Construction has affected many things in Manhattan this summer. The annual K-State Band Day is no exception. With the construction downtown, there are some changes to the parade route.
This year, more than 2,000 high school students will participate in Bandy Day festivities. The annual parade begins at 1 p.m. It will start in Triangle Park, got through Aggieville on Moro Street, then turn right on Eleventh Street. The route will then go around City Park on Poyntz and Fourteenth Streets.
The high school musicians will then participate in the half time show performing popular tunes like “YMCA” and “Sweet Caroline,” as well as tunes like “1812 Overture.” Kickoff for the K-State Football game vs. UMass is set for 6:10 p.m. at Bill Snyder Family Stadium.
Here’s a look at other area events.
MAPJ Lecture Series: “Edward Snowden, Whistleblowers, and a Culture of Surveillance” by Marjorie Cohn, professor of law at Thomas Jefferson School of Law in San Diego, and former president of The National Lawyers Guild, 7 p.m. K-State Student Union, Little Theatre.
Lecture: “Making Space,” by Margaret Wertheim, 7 p.m. In conjunction with the Beach Museum’s exhibition in honor of K-State’s 150th Anniversary, “The Museum of Wonder.” Co-sponsored by the departments of art and physics and the K-State Libraries. 109 Justin Hall.
Riley County Historical Society and Museum presents author Linda Johnston, 7 p.m. Johnston will speak about her new book, “Hope Amid Hardship: Pioneer Voices from Kansas Territory.” The book brings together the words of sixty settlers who wrote about the brighter side of pioneer life in 1854-1861. Through their writings, these men and women reveal moments when their burdens were lighter–times that gave them reason to sing, dance, and celebrate. Many of the pioneers featured in the book are from Manhattan, Kansas. Public Library.
Open Acoustic Jam on the Patio, 9 p.m. Aggie Central Station.
Second Annual CASA Comedy Club featuring Graig Murphy, Don Gavin and Paul Nardizzi, dinner show at 6 p.m. for $65 and late show at 10 p.m. for $35. Dinner catered by Cox Brothers BBQ and Bluestem Bistro. Tickets are on sale at Varney’s and Bluestem Bistro, The Wicked Stitch in Wamego, and www.sunflowercasa.org. The Wareham.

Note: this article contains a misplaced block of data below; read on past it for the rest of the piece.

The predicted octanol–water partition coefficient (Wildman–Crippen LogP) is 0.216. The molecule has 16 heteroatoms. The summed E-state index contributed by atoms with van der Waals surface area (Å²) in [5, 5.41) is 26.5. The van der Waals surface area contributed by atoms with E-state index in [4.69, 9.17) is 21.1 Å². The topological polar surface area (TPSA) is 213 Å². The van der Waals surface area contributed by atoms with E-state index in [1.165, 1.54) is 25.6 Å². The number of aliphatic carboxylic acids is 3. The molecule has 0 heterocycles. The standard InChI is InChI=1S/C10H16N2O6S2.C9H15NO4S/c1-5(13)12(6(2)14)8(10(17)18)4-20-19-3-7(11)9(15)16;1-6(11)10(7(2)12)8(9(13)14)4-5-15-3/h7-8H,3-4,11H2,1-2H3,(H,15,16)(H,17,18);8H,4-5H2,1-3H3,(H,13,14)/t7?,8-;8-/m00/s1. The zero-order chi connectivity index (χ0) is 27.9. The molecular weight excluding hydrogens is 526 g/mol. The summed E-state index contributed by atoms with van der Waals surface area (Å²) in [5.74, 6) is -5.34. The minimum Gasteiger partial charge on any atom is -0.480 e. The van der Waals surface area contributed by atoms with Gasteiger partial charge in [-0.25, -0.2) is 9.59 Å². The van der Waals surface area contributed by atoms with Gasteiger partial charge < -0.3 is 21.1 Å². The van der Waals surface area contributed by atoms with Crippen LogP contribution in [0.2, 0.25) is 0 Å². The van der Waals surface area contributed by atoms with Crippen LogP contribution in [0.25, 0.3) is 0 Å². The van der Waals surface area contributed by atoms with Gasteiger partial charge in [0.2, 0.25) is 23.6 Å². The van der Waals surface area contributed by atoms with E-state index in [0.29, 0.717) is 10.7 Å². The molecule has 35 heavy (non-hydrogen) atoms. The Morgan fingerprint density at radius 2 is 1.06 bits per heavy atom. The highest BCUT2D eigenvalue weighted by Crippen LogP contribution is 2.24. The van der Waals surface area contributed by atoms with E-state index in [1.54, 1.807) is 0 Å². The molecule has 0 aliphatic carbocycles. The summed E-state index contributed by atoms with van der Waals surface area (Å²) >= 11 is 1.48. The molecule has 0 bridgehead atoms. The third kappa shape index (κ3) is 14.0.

K-State After Hours: Tropical Paradise, 7:30-11:30 p.m. Featuring Hawaiian dancers, food, mechanical shark, and a limbo contest. Free. Bosco Student Plaza.
Manhattan Arts Center BirdHouse Fine Acoustic Music Series: Lindsay Lou and the Flatbelly, 7:30 p.m. The band gives a nod to American traditional music while boldly taking their own songs and unique sound in new directions. For tickets, visit www.manhattanarts.org or call (785) 537-4420.
UPC film: “Monsters University,” 8 p.m. $2. Also 7 and 9:30 p.m. Saturday and 8 p.m. Sunday for $3. K-State Student Union Forum Hall.
Shoofly with Joshua Jay and the Nighthawks, 10 p.m. Aggie Central Station.
Mathien with The Vi Tran Band and Jessica Paige, 10 p.m. Aggie Central Station.
Riley County Genealogical Society Lecture: “Building the Legacy, A History of the Kansas State University Department of Animal Sciences and Industry” by Miles McKee, emeritus professor at K-State, 2 p.m. McKee will talk about the history of the department he worked in for many years. McKee has also written a book of the same title. Meadowlark Hills Community Room.
Movies on the Grass: “In Organic We Trust,” 8 p.m. “In Organic We Trust” is an eye-opening food documentary that follows Director/Producer Kip Pastor on a personal journey to answer commonly asked questions about organic food: What exactly is organic? Is it really better, or just a marketing scam? The film digs deep with farmers, organic certifiers, scientists, and organic critics to explore the content beneath the label and the truth behind the marketing.
LaVerne Baker, a folksinger, and Mary Caudle Kidd, a pianist, will present a concert of Negro spirituals at First United Methodist Church from 3 to 4 p.m. The concert will feature spirituals based on scriptures in the Bible. Juanita McGowan will narrate the performance, which is described as a “universal spiritual experience.” There is no admission charge and the public is invited.